I've given up on Weight Watchers new PointsPlus program. I was following it diligently for 3 weeks and did not lose a single pound. Whereas before on the Points program I would have lost 3-6 pounds based on past experience. So I went to LoseIt!, a free online weight and food tracking program that you can also buy as an App on iPhone or iPod Touch. It's very popular and works strictly on calorie tracking. I'm still going to attend WeightWatchers to weigh in, because I don't have to pay once I'm back below 165. But I plugged my Weight Watchers tracking into LoseIt! and even though the WW PointsPlus value was the same each day, it could swing as much as 500 calories up or down per day. That's a huge difference considering 3500 calories in excess puts on 1 pound.
However, I have run into an unexpected challenge. I'd been alerted to the issue of inaccurate caloric information on food labels and restaurant nutrition guides by Dr. Freedhoff over at Weighty Matters. I took my boys out to Boston Pizza today. I always ask for their nutrition guide because, quite frankly, they have some pretty grim menu items as far as calories are concerned.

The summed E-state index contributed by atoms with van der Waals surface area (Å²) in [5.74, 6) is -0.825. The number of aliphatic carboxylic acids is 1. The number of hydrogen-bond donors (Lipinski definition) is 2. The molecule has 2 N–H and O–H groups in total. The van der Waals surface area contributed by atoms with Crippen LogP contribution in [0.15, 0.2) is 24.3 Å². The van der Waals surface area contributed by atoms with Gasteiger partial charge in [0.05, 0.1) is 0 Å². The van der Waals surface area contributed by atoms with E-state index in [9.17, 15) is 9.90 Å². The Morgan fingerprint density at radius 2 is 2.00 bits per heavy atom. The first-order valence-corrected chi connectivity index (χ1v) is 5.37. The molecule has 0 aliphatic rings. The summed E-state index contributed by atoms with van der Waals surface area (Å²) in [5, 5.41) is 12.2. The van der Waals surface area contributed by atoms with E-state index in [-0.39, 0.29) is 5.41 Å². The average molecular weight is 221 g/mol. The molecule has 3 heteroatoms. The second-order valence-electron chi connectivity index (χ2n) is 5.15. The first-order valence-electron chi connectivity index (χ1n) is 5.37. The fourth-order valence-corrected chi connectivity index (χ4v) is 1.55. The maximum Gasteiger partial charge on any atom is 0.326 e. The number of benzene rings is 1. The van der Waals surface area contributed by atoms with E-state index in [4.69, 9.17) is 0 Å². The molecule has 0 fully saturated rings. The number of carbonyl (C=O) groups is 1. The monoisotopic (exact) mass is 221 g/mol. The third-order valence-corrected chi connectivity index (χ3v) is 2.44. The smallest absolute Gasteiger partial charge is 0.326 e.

I ordered the Delicious Alternatives Chopped Chicken Salad, and because I felt like them, a side order of fries. My calorie budget per day is 1620 kcal. Thus, I try to aim for about 500 cal per meal, leaving a bit of wiggle room. My choices, according to the nutrition guide, put me at 530 cals. Perfect.
When my fries came, I knew something was up. It was a full-size dinner plate heaped to the ceiling with fries. I promptly split the plate in half and had the other half packed up. When I got home I did a little experiment and weighed the fries.
The nutrition guide puts a side order of BP fries at 157g with 250 calories. Actual weight served to me? Almost 300 grams. Just under double the serving size listed in the guide. Had I not noticed how large the serving was, or not known any better, I would have unwillingly consumed 250 extra calories. Ouch.
I guess it's a good thing in a way because it means their food isn't 100% standardized and prepackaged. But it still makes keeping under a daily calorie budget a little tough.